The causes of DILI are many, although pre-existing liver disease may play a part. In otherwise healthy individuals it’s cause and reason for development is unclear, although genetic susceptibility may be responsible. As a consequence, The British National Formulary advises it should not be used in patients with known liver disorders. For those that are prescribed the drug, they should have liver function tests before starting and periodically after 4–6 weeks of treatment to assess liver function.
The test monitors the levels of liver enzymes present in the bloodstream. Elevation of these enzyme levels can signal early changes in liver function. Tablets are often prescribed a month at a time, the next month being prescribed only following a successful test.
Is terbinafine safe?
Hepatotoxicity or liver function problems are rare but the more common side effects in patients taking the drug include
Further, liver problems may not be as common as is perceived. A 1996 British study reviewed 9879 patients who had taken the oral terbinafine. Half of these had other illnesses and conditions and were taking other medications at the same time. 14% reported various side effects but only half of these were thought to be related to the terbinafine as reported by their physicians.
Liver problems were only reported in 0.1% of patients. 1 in 1000
(14 cases) of which 10 cases were classified as minor and transient elevations in liver enzymes. In addition, some of these patients were found to have pre-existing history of liver disease (gall bladder disease, alcohol related changes, hepatitis and cirrhosis).
There were no terbinafine associated deaths.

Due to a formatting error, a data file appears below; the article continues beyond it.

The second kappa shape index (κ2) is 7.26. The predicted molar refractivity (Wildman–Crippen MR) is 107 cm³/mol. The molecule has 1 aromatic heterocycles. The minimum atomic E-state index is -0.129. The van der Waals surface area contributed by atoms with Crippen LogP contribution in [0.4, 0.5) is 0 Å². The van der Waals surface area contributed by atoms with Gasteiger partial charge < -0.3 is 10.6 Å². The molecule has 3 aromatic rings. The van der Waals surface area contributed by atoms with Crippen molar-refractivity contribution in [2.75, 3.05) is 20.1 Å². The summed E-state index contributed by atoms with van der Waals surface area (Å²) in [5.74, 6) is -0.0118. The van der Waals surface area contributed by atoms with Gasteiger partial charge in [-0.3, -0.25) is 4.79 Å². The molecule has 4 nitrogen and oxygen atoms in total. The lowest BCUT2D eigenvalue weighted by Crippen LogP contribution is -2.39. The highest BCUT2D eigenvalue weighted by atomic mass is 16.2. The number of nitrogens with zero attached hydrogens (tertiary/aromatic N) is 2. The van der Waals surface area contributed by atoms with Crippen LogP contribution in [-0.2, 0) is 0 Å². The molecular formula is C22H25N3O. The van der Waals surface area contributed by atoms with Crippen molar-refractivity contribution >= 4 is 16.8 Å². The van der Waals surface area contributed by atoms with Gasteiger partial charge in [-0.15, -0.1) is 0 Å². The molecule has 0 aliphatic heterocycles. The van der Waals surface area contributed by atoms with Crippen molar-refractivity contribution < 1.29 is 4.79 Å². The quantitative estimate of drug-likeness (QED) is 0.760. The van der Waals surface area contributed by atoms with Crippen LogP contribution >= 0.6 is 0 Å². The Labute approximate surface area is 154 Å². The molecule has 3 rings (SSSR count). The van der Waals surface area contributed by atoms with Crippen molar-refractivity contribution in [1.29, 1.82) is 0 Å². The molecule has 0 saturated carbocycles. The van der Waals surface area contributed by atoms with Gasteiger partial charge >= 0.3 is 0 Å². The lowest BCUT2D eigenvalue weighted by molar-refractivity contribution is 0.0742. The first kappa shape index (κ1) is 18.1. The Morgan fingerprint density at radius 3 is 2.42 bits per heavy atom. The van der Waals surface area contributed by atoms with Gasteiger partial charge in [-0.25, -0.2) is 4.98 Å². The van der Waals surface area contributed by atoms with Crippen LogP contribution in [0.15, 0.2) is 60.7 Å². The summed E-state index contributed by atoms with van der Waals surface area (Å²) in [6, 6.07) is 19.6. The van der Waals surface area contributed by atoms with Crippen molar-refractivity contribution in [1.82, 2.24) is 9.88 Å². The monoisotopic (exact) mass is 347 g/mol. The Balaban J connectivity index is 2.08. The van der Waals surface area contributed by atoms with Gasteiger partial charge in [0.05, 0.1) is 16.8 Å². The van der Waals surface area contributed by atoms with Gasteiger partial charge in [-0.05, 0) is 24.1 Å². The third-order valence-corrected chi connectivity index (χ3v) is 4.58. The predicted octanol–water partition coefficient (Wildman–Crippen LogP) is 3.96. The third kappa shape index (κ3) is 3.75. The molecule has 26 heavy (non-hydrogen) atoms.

The National Library of Medicine Liver Toxicity Database report on terbinafine shows less than one percent of patients see an increase in liver enzymes in the bloodstream and most resolve with stopping treatment. It estimates the probability of developing elevated liver enzymes levels requiring stopping treatment is about 0.31% for 2 to 6 weeks’ treatment and 0.44% for treatment lasting longer than 8 weeks.
It concludes that clinically apparent liver injury from terbinafine occurs rarely, in around 1 in 50,000 to 120,000 prescriptions.
How do I decide?
no drug can ever be 100% effective for everyone so success isn’t guaranteed
successful resolution doesn’t mean you can’t get it again
re-infection within 12 months is not only possible but likely
successful resolution must be followed by an anti-fungal regime
leaving a fungal nail untreated rarely causes problems
As with most classes of drugs, terbinafine can potentially lead to liver problems. However, the data from the above control suggests that oral terbinafine is safer than perhaps it is perceived, and minor side effects are far more likely for most patients than serious liver damage.
Data from studies suggest the risk of serious liver injury to be between 1 in 50 000 and 1 in 120 000
Despite its rarity, patients taking terbinafine who exhibit any of the symptoms of liver problems (nausea, vomiting, abdominal pain, fatigue, anorexia, general itching and dark urine) should urgently be referred for further assessment.
If you would like more information , or to make an appointment with one of our Podiatrists, call on 01628 773588 or email firstname.lastname@example.org.